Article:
On green roofs the soil mixture and vegetation act as insulation, and temperatures fluctuate only mildly—hardly more than they would in a park or garden—reducing heating and cooling costs in the buildings below them by as much as 20 percent.
When rain falls on a conventional roof, it sheets off the city's artificial cliffs and floods down its artificial canyons into storm drains—unabsorbed, unfiltered, and nearly undeterred. A living roof works the way a meadow does, absorbing water, filtering it, slowing it down, even storing some of it for later use. That ultimately helps reduce the threat of sewer overflows, extends the life of a city's drain system, and returns cleaner water to the surrounding watershed.
Cities like Chicago and Seattle have added a number of green roofs in recent years, but change has been a bit slower in Manhattan. It's a pricey endeavor, with costs averaging about $30.00/square foot for installation in the city, but I think there may also be an issue of vanity to contend with: The best surfaces for green roofs are buildings with large, flat tops well exposed to the sun. New York City's skyline has character—there are peaks and valleys throughout—so most of the green roof initiatives have been confined to the industrial areas in other boroughs. When Con Ed in nearby Long Island City unveiled their green roof, the New York Times began their feature by saying:
The thousands of recently planted green and purple shrublike sedum lining the roof of Con Edison’s training center in Long Island City look a bit out of place in the shadow of Manhattan’s skyline.
While there are opportunities in Manhattan for green roofs, most tend to lie just outside the borough's borders: Bronx County Courthouse (10,000 square feet), Ikea in Brooklyn (70,000 square feet), Ethical Culture Fieldston School (two roofs, measuring 5,100 square feet and 1,500 square feet, in the Bronx), and Hackensack Hospital in New Jersey (about 5,000 square feet). Developing more green roofs in Manhattan may require us to reconsider architectural plans going forward. And we may have to sacrifice some of our hard lines for softer ones. Because at the end of the day, questions of appearances and views aside, the economic and environmental impacts are hard to ignore. The largest green roof in Manhattan belongs to a postal facility on Ninth Ave, between West 29th and West 30th. The facility has reported over $1 million in energy savings to-date. Though it may be expensive to install, depending on the building's insulation green roofs can help keep buildings up to 30% cooler than black tar roofs, and the roof has double the lifespan. (Tax credits for building owners will probably also help usher in the change.)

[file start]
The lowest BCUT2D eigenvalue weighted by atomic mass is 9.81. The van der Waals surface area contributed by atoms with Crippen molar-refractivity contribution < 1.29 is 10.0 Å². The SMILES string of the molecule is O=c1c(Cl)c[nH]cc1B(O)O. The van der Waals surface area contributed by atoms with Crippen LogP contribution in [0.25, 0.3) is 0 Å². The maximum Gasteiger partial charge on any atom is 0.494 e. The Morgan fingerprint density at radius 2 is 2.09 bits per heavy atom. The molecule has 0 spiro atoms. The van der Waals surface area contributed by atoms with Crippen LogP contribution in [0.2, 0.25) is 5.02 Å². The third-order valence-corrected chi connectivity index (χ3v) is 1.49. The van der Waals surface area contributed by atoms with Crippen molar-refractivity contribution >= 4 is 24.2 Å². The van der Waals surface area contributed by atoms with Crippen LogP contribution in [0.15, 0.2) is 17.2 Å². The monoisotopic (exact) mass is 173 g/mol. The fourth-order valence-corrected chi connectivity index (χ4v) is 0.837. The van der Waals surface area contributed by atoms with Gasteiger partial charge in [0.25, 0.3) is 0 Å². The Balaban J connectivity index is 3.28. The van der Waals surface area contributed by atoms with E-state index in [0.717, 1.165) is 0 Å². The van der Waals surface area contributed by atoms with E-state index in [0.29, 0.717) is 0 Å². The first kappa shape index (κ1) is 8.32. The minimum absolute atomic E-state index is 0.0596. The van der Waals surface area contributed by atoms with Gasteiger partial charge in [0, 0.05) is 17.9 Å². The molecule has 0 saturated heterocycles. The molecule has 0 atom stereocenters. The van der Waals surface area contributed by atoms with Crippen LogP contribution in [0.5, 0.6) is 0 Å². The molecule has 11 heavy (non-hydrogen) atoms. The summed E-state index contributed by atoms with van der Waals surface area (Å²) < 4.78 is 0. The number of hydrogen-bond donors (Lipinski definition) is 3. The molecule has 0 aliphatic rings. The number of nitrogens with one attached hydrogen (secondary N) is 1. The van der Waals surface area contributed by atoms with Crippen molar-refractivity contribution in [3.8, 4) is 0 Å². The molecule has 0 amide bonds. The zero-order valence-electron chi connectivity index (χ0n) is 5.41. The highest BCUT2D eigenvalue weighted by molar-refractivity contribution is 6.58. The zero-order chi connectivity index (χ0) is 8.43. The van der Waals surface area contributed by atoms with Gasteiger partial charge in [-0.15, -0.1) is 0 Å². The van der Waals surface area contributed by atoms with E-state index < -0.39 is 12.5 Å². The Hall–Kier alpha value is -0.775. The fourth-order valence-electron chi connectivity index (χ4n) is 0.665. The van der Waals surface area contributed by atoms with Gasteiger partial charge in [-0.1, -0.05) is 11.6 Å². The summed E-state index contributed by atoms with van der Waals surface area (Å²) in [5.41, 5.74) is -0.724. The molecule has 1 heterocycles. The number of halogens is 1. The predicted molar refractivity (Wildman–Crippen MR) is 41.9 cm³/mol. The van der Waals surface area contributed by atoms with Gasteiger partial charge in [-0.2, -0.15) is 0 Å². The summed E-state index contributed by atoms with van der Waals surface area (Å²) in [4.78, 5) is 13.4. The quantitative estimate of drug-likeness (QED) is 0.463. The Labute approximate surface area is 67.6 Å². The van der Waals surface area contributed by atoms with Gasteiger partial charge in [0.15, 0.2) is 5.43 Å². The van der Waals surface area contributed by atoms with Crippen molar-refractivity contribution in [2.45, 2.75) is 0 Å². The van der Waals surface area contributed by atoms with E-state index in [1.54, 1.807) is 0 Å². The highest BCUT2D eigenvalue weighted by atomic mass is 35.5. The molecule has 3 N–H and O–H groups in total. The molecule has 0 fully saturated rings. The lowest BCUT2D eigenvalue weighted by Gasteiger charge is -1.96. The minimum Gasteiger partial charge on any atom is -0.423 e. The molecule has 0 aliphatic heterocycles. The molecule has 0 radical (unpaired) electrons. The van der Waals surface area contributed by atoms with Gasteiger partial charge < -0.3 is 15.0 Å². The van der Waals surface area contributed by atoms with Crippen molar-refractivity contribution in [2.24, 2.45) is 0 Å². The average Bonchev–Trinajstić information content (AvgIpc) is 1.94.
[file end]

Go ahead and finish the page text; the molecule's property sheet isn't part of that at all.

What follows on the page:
These types of initiatives are exciting because they represent creative and meaningful ways of using space. If we can manage to implement more green roofs in New York City, we may also open the door for urban rooftop gardens, increasing the availability of local produce and reducing carbon footprints and food-prints. Granted, this isn't an overnight fix, nor will it magically undo the changes we have already wrought. Updating the subway system in New York City will take decades. But agencies like PlaNYC are looking ahead toward upgrades and conservation. The city has planted more than 322,000 trees as a part of its MillionTreesNYC initiative, and there are a fair number of hybrid vehicles in the taxi fleet (though the city has some work to do in converting the rest). The point is the awareness is there. And it's time to build intelligently. And to think about our relationship with the world around us and understand the long term effects of our decisions on not the just the landscape but on sustainability and our overall well-being.
Is your city in on the green roof movement? Or other green initiatives? Let's hear about 'em below.